Earlier today, I published an article highlighting the downside risks to stocks in the aftermath of the Fed's decision to extend Operation Twist by $276 billion. I noted that the economic data released Thursday was abysmal and pointed out that Spain's auction of 2-, 3- and 5-year notes was a failure in terms of cost despite high bid to covers. Just a short time later, Goldman Sachs released a note to clients supporting the contention that stocks could be headed for a rather steep decline:
We are recommending a short position in the S&P 500 index with a target of 1285 (roughly 5% below current levels) and a stop on a close above 1390. This morning, the Philly Fed print of -16.6, down sequentially and worse than expected, provides further evidence that weakness has extended into June.
Although yesterday's FOMC delivered easing as expected, with a dovish statement, positive risk sentiment ahead of the FOMC had already buoyed markets. And we now think, with incremental US monetary policy on hold, the market will need to confront a deteriorating growth picture near term.
The risk to our recommendation is that the data soon reverts to the 2-percent growth path our economists expect, that China growth turns, or that European policy-makers' rhetoric buoys risk sentiment further from here, with the upcoming end-of-June summit a focal point on this count.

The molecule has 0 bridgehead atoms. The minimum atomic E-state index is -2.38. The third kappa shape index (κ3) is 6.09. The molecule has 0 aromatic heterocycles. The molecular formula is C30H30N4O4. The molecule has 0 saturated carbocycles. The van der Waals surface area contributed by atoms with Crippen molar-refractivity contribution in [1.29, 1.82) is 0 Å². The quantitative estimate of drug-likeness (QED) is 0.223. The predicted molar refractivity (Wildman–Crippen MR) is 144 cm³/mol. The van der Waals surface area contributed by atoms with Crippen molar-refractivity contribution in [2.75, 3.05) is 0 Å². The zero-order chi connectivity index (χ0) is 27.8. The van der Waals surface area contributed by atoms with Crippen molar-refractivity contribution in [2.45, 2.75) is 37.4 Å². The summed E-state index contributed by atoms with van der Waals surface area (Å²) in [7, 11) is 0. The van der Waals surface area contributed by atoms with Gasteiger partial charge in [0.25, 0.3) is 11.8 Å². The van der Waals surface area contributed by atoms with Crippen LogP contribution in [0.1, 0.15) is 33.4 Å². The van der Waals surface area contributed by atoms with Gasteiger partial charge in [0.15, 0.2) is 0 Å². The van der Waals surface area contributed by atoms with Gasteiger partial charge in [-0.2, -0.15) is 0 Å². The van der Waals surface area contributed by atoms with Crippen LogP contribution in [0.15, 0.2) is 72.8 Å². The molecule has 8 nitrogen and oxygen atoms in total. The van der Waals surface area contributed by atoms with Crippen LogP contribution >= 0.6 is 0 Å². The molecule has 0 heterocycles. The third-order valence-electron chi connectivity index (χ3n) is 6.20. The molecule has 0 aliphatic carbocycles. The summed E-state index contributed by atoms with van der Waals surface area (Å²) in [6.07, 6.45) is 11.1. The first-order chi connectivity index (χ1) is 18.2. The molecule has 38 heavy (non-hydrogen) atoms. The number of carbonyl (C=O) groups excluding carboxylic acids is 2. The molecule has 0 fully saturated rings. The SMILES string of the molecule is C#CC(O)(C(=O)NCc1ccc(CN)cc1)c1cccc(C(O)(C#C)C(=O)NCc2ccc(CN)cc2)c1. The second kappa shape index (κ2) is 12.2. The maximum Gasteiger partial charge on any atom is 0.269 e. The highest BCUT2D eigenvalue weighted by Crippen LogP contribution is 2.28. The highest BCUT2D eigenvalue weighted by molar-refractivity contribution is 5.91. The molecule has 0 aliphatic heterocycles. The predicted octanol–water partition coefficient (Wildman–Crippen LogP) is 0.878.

This is essentially a reiteration of the idea that the Fed's decision was already priced-into stocks before Wednesday.
What is interesting is that Goldman's chief U.S. economist Jan Hatzius who just days ago opined that the Fed would opt for outright asset purchases instead of the extension of Operation Twist, seems to have backed-off the idea that more Fed balance sheet expansion is in the cards. Hatzius today said investors should fear a so-called "monetary cliff," wherein the Fed seems poised to scale-back its efforts to combat the deceleration of the recovery with monetary policy:
the central bank's failure to explicitly extend its low-rate guidance - sets the country up for a drop-off in accommodative Fed policies, points out the firm's chief U.S. economist, Jan Hatzius."The economy now faces a 'monetary cliff' in addition to the 'fiscal cliff,' " wrote Hatzius, in a note to clients.
Far from sticking with his earlier contention that monthly purchases of assets to the tune of $50-$75 billion could be just around the corner, Hatzius now believes the Fed's failure to state its intention to keep rates low past 2014, and the expiration of the new Operation Twist at the end of this year could mean the "Bernanke put" is close to expiring. Goldman's comments today reinforce my contention that now is the time to get short the S&P 500 (SPY) and get long volatility.